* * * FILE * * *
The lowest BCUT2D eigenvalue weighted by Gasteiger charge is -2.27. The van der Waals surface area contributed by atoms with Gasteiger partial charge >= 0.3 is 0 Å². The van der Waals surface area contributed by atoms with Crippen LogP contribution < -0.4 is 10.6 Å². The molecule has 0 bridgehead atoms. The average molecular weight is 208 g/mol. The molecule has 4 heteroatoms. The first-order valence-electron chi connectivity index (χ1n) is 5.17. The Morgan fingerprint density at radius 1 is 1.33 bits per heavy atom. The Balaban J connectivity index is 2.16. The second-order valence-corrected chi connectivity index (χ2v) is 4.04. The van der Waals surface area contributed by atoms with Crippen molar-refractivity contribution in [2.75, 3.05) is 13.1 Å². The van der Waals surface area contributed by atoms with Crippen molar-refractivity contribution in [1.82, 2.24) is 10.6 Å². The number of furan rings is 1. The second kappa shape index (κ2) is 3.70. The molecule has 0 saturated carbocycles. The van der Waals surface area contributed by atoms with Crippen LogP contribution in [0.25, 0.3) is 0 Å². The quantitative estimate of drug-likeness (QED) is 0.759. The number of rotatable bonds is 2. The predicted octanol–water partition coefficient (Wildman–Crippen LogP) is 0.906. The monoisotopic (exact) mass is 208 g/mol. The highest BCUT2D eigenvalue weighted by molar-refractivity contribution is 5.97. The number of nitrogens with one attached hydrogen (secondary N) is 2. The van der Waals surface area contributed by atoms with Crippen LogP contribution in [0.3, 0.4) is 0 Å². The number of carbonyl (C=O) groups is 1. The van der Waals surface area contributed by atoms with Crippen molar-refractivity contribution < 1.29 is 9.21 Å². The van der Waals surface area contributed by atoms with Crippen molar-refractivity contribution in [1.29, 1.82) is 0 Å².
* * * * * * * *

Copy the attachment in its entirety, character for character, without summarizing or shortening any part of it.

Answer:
The lowest BCUT2D eigenvalue weighted by Gasteiger charge is -2.27. The van der Waals surface area contributed by atoms with Gasteiger partial charge >= 0.3 is 0 Å². The van der Waals surface area contributed by atoms with Crippen LogP contribution < -0.4 is 10.6 Å². The molecule has 0 bridgehead atoms. The average molecular weight is 208 g/mol. The molecule has 4 heteroatoms. The first-order valence-electron chi connectivity index (χ1n) is 5.17. The Morgan fingerprint density at radius 1 is 1.33 bits per heavy atom. The Balaban J connectivity index is 2.16. The second-order valence-corrected chi connectivity index (χ2v) is 4.04. The van der Waals surface area contributed by atoms with Crippen molar-refractivity contribution in [2.75, 3.05) is 13.1 Å². The van der Waals surface area contributed by atoms with Crippen molar-refractivity contribution in [1.82, 2.24) is 10.6 Å². The number of furan rings is 1. The second kappa shape index (κ2) is 3.70. The molecule has 0 saturated carbocycles. The van der Waals surface area contributed by atoms with Crippen LogP contribution in [0.25, 0.3) is 0 Å². The quantitative estimate of drug-likeness (QED) is 0.759. The number of rotatable bonds is 2. The predicted octanol–water partition coefficient (Wildman–Crippen LogP) is 0.906. The monoisotopic (exact) mass is 208 g/mol. The highest BCUT2D eigenvalue weighted by molar-refractivity contribution is 5.97. The number of nitrogens with one attached hydrogen (secondary N) is 2. The van der Waals surface area contributed by atoms with Crippen LogP contribution in [0.3, 0.4) is 0 Å². The number of carbonyl (C=O) groups is 1. The van der Waals surface area contributed by atoms with Crippen molar-refractivity contribution < 1.29 is 9.21 Å². The van der Waals surface area contributed by atoms with Crippen molar-refractivity contribution in [1.29, 1.82) is 0 Å².